15 Common Causes of Blurred Vision—And What to Do About It

Here’s what you need to know about fuzzy, unfocused eyesight and what it can mean for your health.

Blurry, unclear, unfocused vision is one of the most common eyesight problems. And usually, it isn’t anything to stress over. For instance, blurriness could signify that your glasses or contacts prescription needs updating.

Every once in a while, though, fuzzy vision signals something more serious. You should always investigate what’s causing your blurry vision. Knowing the reason behind it can be the difference between experiencing the world in all its dimensions or not.

“Sight is such a valued sense, but there are still a lot of problems that fall through the cracks,” said Rajiv E. Shah, MD, assistant professor of ophthalmology at the Atrium Health Wake Forest Baptist Medical Center in Winston-Salem, N.C.

Here are 15 of the most common culprits causing blurry eyes and what to do about them.

1. You Need Prescription Glasses—or You Need a New Prescription

Nearsightedness (myopia), farsightedness (hyperopia), and astigmatism are refractive errors. They are some of the most common causes of blurry vision, according to the National Eye Institute (NEI).1

They happen when the eye curve gets in the way of light focusing directly on the retina. The retina processes light rays into signals the brain can read.

Refractive errors may be some of the most straightforward errors to fix. In most cases, you only need a prescription from an optometrist or ophthalmologist for glasses or contact lenses. If you have one of those refractive errors, think about switching to bifocals, trifocals, or progressive lenses.

Additionally, LASIK laser surgery can permanently change the shape of the cornea to correct the problem in some people.

2. You Need Reading Glasses

Presbyopia is also a refractive error, but it strikes most people after age 45.2 It means you have trouble focusing on things close up, like reading material.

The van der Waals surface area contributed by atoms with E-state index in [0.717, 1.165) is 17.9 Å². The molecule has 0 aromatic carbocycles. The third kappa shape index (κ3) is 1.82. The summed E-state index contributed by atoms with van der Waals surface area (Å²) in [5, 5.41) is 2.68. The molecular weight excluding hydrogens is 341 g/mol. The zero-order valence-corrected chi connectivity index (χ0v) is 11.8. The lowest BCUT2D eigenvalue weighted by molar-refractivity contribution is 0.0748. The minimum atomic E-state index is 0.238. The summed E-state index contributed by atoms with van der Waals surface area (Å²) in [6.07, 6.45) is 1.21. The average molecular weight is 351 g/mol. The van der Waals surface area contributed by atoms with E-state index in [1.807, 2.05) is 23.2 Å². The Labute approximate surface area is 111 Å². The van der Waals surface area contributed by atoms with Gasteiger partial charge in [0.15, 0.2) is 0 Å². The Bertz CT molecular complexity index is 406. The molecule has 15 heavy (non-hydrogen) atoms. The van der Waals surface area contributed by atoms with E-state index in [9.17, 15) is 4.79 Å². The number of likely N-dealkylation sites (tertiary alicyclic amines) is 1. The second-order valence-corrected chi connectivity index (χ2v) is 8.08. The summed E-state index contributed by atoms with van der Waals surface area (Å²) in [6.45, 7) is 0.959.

So, if you find you need to hold magazines, books, and menus farther away from your face to read them, presbyopia could be causing your blurry vision.

As with other refractive errors, eyeglasses, contact lenses, and surgery can help you see better if you develop presbyopia. Dr. Shah explained that if you aren’t farsighted or nearsighted and don’t have astigmatism, reading glasses from the drugstore may be enough.

However, you should still see a healthcare provider to screen for any potential eye disease.

3. You Caught Conjunctivitis

Conjunctivitis, commonly known as pink eye, is usually caused by adenoviruses. Those pesky viruses also cause the common cold, bronchitis, and sore throats, according to the Centers for Disease Control and Prevention (CDC).3

Although not usually severe, conjunctivitis can spread like wildfire in schools and other crowded venues.

“Virus particles on surfaces can stay alive for about two weeks,” said Kim Le, MD, a pediatric ophthalmologist with Henry Ford Health in Detroit.

Conjunctivitis usually goes away in one to two weeks without treatment, but if you have severe symptoms, talk to your healthcare provider about antibiotics or antiviral medications.

In the meantime, try cool compresses to alleviate itchiness, warm compresses to relieve swelling, or over-the-counter (OTC) eye drops to help with irritation, said Dr. Le. Additionally, wash your sheets (especially your pillowcases) and your hands often to prevent the spread of germs.

4. You Sleep With Your Contacts In

If you don’t use contact lenses properly, they can cause sight-robbing infections.